BBC News misleads again on limits on Iran’s nuclear activities

On June 6th the BBC News website posted a report headlined “Iran blocking sites access, UN nuclear watchdog says” on its ‘Middle East’ page. The same story was covered the previous day by news agencies including Reuters and AP and the BBC’s article cites a report from AFP.

The BBC’s article relates to two separate reports from the IAEA, one of which concerns Iran’s denial of access to the UN organisation’s inspectors to sites suspected of being connected to nuclear activity which predated the 2015 agreement kown as the JCPOA.

BBC audiences were informed that:

“The UN nuclear watchdog has expressed serious concern at Iran’s continuing failure to allow access to sites the agency wants to visit.

The International Atomic Energy Agency (IAEA) says that for more than four months Iran has been blocking inspections of two suspect locations.

It is believed the activity there took place long before Iran agreed to curb its nuclear ambitions in a 2015 deal.”

Not for the first time, the BBC’s framing whitewashes the fact that Iran ratified the Nuclear Non-proliferation Treaty (NPT) in 1970, that the IAEA found Iran to be non-compliant in 2005, that the UN Security Council imposed sanctions on Iran in 2006, passed a related resolution in 2007, another in 2008 and another in 2010. In other words, the BBC’s suggestion that limitations on the Iranian nuclear programme only came into effect after the JCPOA was agreed is inaccurate and misleading.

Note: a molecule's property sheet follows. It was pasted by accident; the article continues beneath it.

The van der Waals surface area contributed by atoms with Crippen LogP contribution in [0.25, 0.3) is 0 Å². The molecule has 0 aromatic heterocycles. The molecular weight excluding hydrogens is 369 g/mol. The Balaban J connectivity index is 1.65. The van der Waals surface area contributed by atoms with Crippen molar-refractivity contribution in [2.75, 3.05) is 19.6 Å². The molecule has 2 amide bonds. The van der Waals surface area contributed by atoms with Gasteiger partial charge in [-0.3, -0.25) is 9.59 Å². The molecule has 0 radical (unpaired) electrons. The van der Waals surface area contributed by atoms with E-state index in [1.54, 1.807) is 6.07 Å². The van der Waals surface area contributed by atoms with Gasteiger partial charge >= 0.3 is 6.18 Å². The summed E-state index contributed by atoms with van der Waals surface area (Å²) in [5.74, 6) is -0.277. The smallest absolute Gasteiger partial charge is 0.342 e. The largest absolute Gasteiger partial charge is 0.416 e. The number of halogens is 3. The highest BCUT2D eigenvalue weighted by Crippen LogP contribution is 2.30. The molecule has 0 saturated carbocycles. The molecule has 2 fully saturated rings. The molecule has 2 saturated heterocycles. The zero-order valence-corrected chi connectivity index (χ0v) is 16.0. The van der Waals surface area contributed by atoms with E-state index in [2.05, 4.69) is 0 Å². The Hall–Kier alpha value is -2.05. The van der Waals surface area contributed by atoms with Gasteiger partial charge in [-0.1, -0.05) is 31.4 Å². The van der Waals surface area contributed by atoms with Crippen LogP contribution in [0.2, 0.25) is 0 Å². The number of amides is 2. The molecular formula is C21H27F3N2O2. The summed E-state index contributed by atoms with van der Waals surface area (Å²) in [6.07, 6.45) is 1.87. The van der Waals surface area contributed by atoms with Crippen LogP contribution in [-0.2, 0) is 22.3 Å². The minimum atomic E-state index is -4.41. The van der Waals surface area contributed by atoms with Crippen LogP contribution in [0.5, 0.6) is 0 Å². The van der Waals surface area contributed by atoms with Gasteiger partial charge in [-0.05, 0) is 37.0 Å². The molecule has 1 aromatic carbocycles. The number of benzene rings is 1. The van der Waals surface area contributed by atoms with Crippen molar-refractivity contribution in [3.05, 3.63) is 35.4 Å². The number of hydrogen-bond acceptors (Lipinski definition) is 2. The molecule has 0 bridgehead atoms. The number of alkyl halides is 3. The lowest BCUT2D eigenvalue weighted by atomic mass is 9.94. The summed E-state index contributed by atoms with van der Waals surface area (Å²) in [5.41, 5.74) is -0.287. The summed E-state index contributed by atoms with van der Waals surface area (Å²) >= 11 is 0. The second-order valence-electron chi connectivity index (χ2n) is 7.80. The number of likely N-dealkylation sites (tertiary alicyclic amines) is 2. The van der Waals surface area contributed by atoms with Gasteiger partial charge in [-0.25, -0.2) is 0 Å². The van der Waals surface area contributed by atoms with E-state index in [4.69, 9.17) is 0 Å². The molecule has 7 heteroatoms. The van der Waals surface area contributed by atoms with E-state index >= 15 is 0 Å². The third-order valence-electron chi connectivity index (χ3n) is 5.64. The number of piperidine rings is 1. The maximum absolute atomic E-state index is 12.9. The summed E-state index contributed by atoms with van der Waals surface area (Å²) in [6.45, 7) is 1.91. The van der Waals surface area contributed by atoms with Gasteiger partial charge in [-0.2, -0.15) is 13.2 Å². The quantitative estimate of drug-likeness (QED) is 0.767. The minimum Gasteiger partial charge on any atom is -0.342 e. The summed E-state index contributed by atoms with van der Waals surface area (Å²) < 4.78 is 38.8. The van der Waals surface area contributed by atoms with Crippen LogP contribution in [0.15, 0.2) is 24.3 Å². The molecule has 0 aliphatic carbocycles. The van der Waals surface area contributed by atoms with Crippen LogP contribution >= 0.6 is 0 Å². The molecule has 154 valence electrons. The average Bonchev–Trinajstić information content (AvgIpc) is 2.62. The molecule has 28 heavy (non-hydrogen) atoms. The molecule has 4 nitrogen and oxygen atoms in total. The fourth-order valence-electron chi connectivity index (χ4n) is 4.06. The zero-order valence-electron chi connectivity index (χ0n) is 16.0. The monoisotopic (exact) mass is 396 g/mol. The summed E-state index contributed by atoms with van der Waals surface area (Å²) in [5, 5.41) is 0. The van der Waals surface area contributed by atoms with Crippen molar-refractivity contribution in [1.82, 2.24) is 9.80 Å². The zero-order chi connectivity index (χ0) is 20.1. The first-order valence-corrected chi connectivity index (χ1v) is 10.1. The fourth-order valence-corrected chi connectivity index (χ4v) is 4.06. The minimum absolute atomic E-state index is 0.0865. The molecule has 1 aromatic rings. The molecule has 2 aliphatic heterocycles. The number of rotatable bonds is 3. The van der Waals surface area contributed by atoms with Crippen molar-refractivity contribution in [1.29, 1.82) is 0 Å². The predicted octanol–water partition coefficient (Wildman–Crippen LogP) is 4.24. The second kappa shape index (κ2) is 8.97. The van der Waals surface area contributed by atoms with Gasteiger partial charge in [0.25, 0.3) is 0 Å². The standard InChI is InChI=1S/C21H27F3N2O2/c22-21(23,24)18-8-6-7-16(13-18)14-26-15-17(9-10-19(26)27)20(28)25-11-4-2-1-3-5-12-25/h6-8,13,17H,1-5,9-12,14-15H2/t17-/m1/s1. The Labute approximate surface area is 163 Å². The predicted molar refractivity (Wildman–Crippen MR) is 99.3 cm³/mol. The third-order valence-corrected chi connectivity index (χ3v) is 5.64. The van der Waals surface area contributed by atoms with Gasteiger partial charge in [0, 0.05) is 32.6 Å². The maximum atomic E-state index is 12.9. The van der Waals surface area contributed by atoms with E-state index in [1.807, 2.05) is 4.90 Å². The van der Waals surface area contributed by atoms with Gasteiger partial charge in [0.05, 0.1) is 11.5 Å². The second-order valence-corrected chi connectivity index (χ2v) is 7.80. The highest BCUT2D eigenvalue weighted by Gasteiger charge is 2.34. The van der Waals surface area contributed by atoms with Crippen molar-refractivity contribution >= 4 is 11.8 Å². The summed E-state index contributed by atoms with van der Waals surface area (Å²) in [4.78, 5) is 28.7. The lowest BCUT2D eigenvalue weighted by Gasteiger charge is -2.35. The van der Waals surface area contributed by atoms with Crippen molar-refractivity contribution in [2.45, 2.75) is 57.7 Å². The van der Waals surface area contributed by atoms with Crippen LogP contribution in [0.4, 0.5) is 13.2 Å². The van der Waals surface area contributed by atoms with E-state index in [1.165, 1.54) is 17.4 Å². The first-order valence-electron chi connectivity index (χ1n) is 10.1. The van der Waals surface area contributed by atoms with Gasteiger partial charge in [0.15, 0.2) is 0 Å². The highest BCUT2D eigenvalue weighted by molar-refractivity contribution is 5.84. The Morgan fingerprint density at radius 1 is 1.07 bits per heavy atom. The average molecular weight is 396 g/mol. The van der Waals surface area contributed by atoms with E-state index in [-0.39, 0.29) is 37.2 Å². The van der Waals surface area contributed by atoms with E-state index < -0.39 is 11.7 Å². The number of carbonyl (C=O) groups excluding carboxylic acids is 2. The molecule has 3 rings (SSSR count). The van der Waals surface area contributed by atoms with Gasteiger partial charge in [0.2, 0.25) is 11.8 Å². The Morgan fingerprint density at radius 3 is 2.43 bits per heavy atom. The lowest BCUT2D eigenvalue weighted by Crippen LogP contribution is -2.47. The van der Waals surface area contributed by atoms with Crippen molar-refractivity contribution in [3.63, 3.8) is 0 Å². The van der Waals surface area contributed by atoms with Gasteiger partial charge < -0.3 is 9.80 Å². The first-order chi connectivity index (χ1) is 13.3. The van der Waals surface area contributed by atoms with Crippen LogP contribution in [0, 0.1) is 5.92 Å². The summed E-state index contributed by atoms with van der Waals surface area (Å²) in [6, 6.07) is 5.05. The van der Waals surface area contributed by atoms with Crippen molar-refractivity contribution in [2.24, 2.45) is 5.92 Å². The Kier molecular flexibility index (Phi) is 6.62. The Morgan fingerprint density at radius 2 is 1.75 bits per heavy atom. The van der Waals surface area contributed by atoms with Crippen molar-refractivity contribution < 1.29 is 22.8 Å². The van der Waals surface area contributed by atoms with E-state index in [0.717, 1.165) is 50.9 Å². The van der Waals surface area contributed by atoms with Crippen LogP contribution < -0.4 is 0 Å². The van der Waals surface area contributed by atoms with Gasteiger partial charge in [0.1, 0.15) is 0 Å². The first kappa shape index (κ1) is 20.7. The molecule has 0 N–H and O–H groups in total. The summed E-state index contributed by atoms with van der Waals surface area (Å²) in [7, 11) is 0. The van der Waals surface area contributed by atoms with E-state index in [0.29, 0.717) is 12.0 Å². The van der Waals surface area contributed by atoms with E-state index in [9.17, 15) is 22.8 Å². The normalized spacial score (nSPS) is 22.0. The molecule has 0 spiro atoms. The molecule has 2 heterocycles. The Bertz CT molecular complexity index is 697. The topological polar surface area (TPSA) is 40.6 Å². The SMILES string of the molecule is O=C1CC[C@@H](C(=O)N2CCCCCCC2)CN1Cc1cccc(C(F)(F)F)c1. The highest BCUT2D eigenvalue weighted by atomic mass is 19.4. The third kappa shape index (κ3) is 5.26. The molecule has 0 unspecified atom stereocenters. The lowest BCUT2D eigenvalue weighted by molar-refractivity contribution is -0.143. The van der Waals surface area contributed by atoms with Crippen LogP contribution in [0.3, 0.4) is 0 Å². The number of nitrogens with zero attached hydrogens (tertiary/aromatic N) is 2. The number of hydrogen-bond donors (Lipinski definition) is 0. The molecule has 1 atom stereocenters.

Despite evidence to the contrary, the BBC once again chose to amplify Iranian talking points

“Iran has always denied that it has ever sought to develop a nuclear weapon, insisting that its programmes have been peaceful.”

In December 2015 the International Atomic Energy Agency produced a report which stated that:

“…the agency “assesses that a range of activities relevant to the development of a nuclear explosive device were conducted in Iran prior to the end of 2003 as a coordinated effort, and some activities took place” up to 2009.”

The BBC knows about that report and subsequent developments and yet it continues to provide uncritical amplification for Iran’s messaging in every relevant article.

Under the sub-heading “What is the Iran nuclear deal?” the BBC’s report states:

“The deal was signed [sic] in 2015 by Iran and China, France, Germany, Russia, the UK and the US. Under the deal, Tehran agreed to curb its nuclear activity in return for the lifting of sanctions.

Although the agreement allowed Iran to accumulate small amounts of uranium for research, it banned the enrichment of uranium, which is used to make reactor fuel but also, potentially, nuclear weapons.

Iran was also required to redesign a heavy-water reactor being built, whose spent fuel would contain plutonium suitable for a bomb, and to allow international inspections.”

The US State Department clarified in November 2015 that the JCPOA was not “signed”.

In contrast to AP’s report, the BBC did not bother to clarify that:

“It [Iran] is also above the pact’s limitations on heavy water.”

The BBC goes on:

“The agreement was hailed as a landmark – but in May 2018, President Donald Trump abandoned the deal, which he criticised as flawed, and reinstated US sanctions.”

The BBC did not bother to inform readers that the context to the US president’s decision was the Iran Nuclear Agreement Review Act – passed in 2015 – which required the US administration to certify to Congress every ninety days that Iran was fully implementing the JCPOA.

As we see the BBC News website continues to amplify Iran’s denials without qualification in its reporting on the Iranian nuclear programme and the JCPOA. Despite reports from the IAEA suggesting that violations of the Nuclear Non-Proliferation Treaty did take place, promotion of Iran’s talking points persists, even though it clearly hinders audience understanding of the issue.

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